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How to Write a Pageant Speech

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Deliver a message, reveal your perspective, relay your personality, and do it all in about a minute. What separates a pageant speech from every other type of speech is that you have to pack a lot of punch into a short burst of time. Enhance your talk with gestures. Start with intrigue, build interest, and tie it all together at the end. Fight your nerves with constant practice. Pose beautifully, stand confident, and invest time in preparation to score points with the people who matter most, the judges. Mrs. Michigan America 2006 Jody Bernhardt says the judges score about 50% on speaking ability.

Things You'll Need:

  • Book Of Quotes
  • Timer
  • Microphone

How to Write a Pageant Speech

Ponder the topic and relate it to your message. Decipher what you want the judges to know and how it relates to the pre-selected division topic. If the chosen topic is vague, think beyond what's typical and select a slant that other contestants may not consider. Give it a personal touch. Relate it to you.

Open with a famous quote, a question, or even a joke. Search quotes by topic. Choose a famous person or an everyday hero. Get the audience thinking by beginning with a question. Set them at ease with a touch of humor. Capture their attention with the unexpected.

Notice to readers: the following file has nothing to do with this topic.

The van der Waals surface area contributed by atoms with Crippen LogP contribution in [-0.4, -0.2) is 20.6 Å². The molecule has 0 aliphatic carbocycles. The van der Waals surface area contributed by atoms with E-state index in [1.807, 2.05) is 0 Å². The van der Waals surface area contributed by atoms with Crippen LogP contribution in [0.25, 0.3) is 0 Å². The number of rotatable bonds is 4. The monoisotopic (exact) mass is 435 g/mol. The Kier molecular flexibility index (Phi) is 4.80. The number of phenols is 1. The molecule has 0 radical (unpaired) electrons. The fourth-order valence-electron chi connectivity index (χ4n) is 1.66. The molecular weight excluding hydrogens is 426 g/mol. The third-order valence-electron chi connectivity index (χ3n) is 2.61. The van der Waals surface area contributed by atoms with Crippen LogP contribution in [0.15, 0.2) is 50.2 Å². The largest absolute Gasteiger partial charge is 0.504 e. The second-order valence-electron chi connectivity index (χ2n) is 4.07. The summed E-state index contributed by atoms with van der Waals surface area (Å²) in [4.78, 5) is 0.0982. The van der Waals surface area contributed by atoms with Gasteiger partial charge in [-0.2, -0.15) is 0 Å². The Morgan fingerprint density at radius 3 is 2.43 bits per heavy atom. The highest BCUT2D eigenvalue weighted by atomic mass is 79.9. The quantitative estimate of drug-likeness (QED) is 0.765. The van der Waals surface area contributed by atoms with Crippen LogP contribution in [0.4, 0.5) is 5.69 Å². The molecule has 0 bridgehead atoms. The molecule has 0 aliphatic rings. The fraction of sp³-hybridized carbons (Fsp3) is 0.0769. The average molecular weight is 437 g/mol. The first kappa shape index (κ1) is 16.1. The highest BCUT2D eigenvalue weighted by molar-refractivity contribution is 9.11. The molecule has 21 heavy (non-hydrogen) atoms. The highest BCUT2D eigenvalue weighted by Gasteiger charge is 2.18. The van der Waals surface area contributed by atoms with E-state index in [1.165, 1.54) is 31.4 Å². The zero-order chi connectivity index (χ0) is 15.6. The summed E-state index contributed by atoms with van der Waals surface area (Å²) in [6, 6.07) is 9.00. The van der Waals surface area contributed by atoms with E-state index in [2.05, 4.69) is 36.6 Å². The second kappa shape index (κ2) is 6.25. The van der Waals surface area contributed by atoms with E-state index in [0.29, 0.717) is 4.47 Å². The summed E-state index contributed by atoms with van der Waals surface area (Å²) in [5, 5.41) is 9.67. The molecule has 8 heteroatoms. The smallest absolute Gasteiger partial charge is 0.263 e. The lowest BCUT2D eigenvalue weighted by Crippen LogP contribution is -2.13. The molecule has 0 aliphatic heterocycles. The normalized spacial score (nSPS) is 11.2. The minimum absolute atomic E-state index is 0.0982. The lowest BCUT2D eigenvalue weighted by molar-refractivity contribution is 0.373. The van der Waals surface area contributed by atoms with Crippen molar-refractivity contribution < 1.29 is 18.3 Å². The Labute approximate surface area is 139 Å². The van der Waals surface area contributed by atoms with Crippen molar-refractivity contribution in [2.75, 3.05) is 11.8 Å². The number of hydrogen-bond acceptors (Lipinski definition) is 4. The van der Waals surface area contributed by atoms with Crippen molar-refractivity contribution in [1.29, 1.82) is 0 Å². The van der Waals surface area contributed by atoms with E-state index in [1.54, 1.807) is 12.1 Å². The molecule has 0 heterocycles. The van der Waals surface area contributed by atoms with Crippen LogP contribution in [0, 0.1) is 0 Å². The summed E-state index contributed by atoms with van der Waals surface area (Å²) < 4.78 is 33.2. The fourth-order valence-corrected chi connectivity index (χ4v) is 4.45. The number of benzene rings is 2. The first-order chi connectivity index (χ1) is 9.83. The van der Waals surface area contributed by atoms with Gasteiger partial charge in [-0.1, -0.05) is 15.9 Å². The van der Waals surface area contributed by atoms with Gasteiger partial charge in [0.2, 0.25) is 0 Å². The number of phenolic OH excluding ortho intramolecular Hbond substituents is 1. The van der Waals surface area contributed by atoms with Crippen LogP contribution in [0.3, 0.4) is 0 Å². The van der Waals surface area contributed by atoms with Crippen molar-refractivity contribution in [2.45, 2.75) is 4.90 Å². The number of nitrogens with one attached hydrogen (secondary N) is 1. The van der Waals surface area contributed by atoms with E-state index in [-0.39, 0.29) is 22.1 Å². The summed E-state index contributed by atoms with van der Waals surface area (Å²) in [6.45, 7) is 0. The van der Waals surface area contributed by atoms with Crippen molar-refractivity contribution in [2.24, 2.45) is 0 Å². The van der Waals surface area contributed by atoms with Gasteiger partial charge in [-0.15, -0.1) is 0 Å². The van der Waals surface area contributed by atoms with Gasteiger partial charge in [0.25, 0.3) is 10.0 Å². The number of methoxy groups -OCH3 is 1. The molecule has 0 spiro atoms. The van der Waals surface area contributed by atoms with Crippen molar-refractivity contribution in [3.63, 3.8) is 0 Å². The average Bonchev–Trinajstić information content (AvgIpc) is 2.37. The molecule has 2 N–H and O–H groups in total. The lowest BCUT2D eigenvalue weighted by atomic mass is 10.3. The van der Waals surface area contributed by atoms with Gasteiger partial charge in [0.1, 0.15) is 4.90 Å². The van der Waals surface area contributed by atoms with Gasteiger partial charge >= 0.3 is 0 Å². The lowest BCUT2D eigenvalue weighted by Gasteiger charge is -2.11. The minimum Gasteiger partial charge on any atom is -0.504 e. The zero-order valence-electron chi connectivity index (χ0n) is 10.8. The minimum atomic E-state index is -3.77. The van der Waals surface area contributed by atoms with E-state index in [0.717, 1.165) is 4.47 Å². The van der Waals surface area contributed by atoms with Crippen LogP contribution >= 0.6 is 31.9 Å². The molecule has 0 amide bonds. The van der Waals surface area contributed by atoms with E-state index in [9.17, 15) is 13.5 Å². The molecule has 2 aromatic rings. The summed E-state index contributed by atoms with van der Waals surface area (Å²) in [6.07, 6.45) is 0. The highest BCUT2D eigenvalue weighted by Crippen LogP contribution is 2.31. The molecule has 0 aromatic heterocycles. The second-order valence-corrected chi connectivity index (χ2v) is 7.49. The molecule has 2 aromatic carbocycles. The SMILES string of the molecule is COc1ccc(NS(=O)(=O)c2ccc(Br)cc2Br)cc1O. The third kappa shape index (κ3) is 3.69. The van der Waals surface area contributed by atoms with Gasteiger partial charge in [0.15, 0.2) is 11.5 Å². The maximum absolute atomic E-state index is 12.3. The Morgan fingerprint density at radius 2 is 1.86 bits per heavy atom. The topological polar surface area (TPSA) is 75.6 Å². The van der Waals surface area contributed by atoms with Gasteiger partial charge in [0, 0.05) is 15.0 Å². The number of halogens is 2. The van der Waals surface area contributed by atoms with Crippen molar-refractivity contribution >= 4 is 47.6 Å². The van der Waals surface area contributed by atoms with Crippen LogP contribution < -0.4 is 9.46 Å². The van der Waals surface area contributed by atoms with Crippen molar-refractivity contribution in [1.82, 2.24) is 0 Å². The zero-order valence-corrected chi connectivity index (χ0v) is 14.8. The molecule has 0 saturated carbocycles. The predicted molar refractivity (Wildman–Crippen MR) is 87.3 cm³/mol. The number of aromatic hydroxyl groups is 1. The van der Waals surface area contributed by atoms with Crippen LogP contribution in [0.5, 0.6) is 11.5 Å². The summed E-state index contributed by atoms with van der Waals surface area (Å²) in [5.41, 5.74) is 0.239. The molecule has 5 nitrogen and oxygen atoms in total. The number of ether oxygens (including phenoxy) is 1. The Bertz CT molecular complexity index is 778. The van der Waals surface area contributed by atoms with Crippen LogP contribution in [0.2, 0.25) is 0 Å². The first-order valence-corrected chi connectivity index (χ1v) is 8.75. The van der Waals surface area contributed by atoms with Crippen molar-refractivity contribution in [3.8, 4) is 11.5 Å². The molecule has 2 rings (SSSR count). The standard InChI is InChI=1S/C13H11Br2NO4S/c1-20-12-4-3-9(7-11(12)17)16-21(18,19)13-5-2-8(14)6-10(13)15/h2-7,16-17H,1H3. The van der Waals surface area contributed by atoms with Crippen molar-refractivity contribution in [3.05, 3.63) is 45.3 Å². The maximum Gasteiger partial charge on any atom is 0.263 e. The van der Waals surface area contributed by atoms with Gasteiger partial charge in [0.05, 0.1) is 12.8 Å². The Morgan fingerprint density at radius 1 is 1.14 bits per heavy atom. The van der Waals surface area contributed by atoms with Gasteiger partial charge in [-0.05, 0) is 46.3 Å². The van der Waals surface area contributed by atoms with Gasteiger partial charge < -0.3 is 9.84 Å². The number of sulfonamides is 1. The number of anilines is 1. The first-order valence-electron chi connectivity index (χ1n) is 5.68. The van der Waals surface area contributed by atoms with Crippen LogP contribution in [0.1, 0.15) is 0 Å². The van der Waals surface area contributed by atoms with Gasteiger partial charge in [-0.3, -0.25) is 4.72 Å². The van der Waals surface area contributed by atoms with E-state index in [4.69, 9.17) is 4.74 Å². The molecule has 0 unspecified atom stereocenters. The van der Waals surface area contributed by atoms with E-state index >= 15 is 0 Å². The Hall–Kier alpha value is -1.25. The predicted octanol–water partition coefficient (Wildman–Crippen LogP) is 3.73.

Expand on the opening sentence and deliver that information in just a few sentences. National CoEd Speech finalist Samantha Hoy advises young women to make every sentence count. Say something about yourself with every word, making the most of your limited time.

End with impact. Tie the middle to the end and circle back to the beginning, all in one powerful sentence. Challenge the listeners. Engage their thinking. Emphasize the message and leave them with an impression.

Draw attention to important words by adding gestures. Bring importance to the meaning with small movements without taking center stage over the message. Add presence with small hand movements, or slight body movements. Bend your knees or rise up on your toes as appropriate.

Stand straight and tall in a T-stance. Place your left foot sideways, with the right foot in front of it and facing forward. Bend knees slightly. Practice with a microphone if possible. If one is not available, grab a large spoon and pretend. Handling a live microphone will be second nature after you’ve been practicing with an object in your hand.

Time your speech. Utilize as much of the time without going over and risking disqualification. Rodeo Queen Bobbie Ward Hinds cautions contestants to stay well within the time limits.


Take your time when selecting the topic, giving it plenty of consideration. When using a quote, apply it to yourself in a personal way.


  • Stick to the topic and don’t digress. As a rule, contestants will speak faster while on stage, so factor this in when timing your speech. Keep jokes family friendly and don’t risk offending judges or onlookers with jokes that are rude or inappropriate. Avoid sweeping hand gestures and distracting movements.
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